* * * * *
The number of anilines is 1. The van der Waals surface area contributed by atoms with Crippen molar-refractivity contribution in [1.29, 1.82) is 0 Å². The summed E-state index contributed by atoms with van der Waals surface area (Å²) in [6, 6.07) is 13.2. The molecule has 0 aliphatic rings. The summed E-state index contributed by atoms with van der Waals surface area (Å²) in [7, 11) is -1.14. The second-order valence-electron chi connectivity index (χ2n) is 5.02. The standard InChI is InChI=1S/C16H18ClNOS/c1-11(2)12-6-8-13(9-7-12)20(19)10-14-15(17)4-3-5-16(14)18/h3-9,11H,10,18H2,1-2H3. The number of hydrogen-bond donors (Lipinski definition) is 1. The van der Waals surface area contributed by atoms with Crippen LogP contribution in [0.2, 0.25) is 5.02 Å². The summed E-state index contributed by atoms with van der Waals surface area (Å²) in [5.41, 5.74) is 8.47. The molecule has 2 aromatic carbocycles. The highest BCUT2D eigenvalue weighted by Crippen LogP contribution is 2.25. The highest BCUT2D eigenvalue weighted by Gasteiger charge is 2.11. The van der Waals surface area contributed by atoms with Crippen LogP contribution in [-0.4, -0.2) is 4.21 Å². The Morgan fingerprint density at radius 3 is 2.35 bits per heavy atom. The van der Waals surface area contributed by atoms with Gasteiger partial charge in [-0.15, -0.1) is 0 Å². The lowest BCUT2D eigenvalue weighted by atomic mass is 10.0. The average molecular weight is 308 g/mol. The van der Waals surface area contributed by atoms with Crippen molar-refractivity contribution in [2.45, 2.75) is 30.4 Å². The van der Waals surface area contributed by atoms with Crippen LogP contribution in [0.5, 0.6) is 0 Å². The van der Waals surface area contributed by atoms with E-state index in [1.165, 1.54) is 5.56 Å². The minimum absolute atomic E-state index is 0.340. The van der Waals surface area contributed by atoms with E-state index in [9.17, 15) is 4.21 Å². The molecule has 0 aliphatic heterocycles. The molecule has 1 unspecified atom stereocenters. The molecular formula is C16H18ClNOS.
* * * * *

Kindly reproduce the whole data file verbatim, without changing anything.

The number of anilines is 1. The van der Waals surface area contributed by atoms with Crippen molar-refractivity contribution in [1.29, 1.82) is 0 Å². The summed E-state index contributed by atoms with van der Waals surface area (Å²) in [6, 6.07) is 13.2. The molecule has 0 aliphatic rings. The summed E-state index contributed by atoms with van der Waals surface area (Å²) in [7, 11) is -1.14. The second-order valence-electron chi connectivity index (χ2n) is 5.02. The standard InChI is InChI=1S/C16H18ClNOS/c1-11(2)12-6-8-13(9-7-12)20(19)10-14-15(17)4-3-5-16(14)18/h3-9,11H,10,18H2,1-2H3. The number of hydrogen-bond donors (Lipinski definition) is 1. The van der Waals surface area contributed by atoms with Crippen LogP contribution in [0.2, 0.25) is 5.02 Å². The summed E-state index contributed by atoms with van der Waals surface area (Å²) in [5.41, 5.74) is 8.47. The molecule has 2 aromatic carbocycles. The highest BCUT2D eigenvalue weighted by Crippen LogP contribution is 2.25. The highest BCUT2D eigenvalue weighted by Gasteiger charge is 2.11. The van der Waals surface area contributed by atoms with Crippen LogP contribution in [-0.4, -0.2) is 4.21 Å². The Morgan fingerprint density at radius 3 is 2.35 bits per heavy atom. The van der Waals surface area contributed by atoms with Gasteiger partial charge in [-0.15, -0.1) is 0 Å². The lowest BCUT2D eigenvalue weighted by atomic mass is 10.0. The average molecular weight is 308 g/mol. The van der Waals surface area contributed by atoms with Crippen molar-refractivity contribution in [2.45, 2.75) is 30.4 Å². The van der Waals surface area contributed by atoms with Crippen LogP contribution in [0.5, 0.6) is 0 Å². The van der Waals surface area contributed by atoms with E-state index in [1.165, 1.54) is 5.56 Å². The minimum absolute atomic E-state index is 0.340. The van der Waals surface area contributed by atoms with E-state index in [9.17, 15) is 4.21 Å². The molecule has 0 aliphatic heterocycles. The molecule has 1 unspecified atom stereocenters. The molecular formula is C16H18ClNOS.